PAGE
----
For those who don’t know, Battle Royale started out as a Japanese satirical novel about a near-future Japanese society that was basically the same as the then-contemporary one except for one difference: the government kills a bunch of school-kids every year by making them fight each other to the death in a controlled environment. They do this, it seems, to control the populace but it’s explained to the kids in a sort of silly way (presumably because the controller is bonkers, and he is) that sort of just gets the wheres and whyfors out of the way so that the story can get into who these kids are and how they’re going to all die horribly. Battle Royale is a pretty shallow book, but its premise is a lot of fun and so are its characters. I have no bones with it or its infinitely fun movie adaptation.

That said, The Hunger Games has about as much in common with Battle Royale as Star Wars does to Avatar: The Last Airbender. The similarities are present in the premise. I grant that. But that’s ultimately shallow, isn’t it? I mean, tons of books and movies and games echo each other either by accident or because creative types like to borrow and play with ideas they liked from elsewhere. This happens all of the time. You can trace the sacrifice and bloodsport of children back to Greek mythology, with the Athenian tributes to Minos and its Minotaur and Labyrinth, if you want. You can say The Incredibles rips off Watchmen because both have someone killing old superheroes. Ultimately, works influence each other and as long as there isn’t any blatant ripping off, why should we be upset? We should be excited when a concept or premise gets updated or remixed in some cool new way.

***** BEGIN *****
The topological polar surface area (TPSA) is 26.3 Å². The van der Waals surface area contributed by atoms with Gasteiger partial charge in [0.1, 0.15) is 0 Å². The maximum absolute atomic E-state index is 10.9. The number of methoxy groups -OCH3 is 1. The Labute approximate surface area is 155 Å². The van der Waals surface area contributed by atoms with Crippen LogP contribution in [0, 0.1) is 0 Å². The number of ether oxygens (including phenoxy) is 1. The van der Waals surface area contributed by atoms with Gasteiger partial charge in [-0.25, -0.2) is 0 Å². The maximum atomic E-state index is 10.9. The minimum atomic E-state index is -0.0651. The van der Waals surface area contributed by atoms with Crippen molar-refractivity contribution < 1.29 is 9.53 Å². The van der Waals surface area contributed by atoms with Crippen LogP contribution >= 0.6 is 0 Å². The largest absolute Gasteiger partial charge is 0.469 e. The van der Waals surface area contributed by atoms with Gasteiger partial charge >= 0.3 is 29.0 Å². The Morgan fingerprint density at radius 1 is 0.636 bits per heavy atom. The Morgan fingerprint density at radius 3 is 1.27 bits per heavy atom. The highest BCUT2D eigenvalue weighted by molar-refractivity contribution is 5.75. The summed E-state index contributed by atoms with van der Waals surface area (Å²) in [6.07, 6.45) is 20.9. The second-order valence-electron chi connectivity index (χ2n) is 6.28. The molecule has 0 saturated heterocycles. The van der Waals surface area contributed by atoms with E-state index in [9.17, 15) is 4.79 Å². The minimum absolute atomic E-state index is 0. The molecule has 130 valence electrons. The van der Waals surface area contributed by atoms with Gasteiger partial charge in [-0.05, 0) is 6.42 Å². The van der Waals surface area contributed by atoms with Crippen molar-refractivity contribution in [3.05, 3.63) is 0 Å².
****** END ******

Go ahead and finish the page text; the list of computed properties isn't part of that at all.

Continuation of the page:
I say The Hunger Games, even if it did get influenced by BR and that’s in no way certain, definitely stands on its own two feet. Moreover, Battle Royale was itself influenced by Stephen King (The Long Walk, The Running Man) at the very least. So too with The Hunger Games. The only reason anyone cares about Battle Royale as a dog in this fight is because it’s an obscure, nerd-centric property. It’s as simple as that. It’s something people feel like they have ownership of. That same bullshit nerd entitlement that has people actually petitioning for Bioware to change the endings of Mass Effect 3.

Happy Hunger Games.

So anyway, call me a convert. The Hunger Games is totally legit.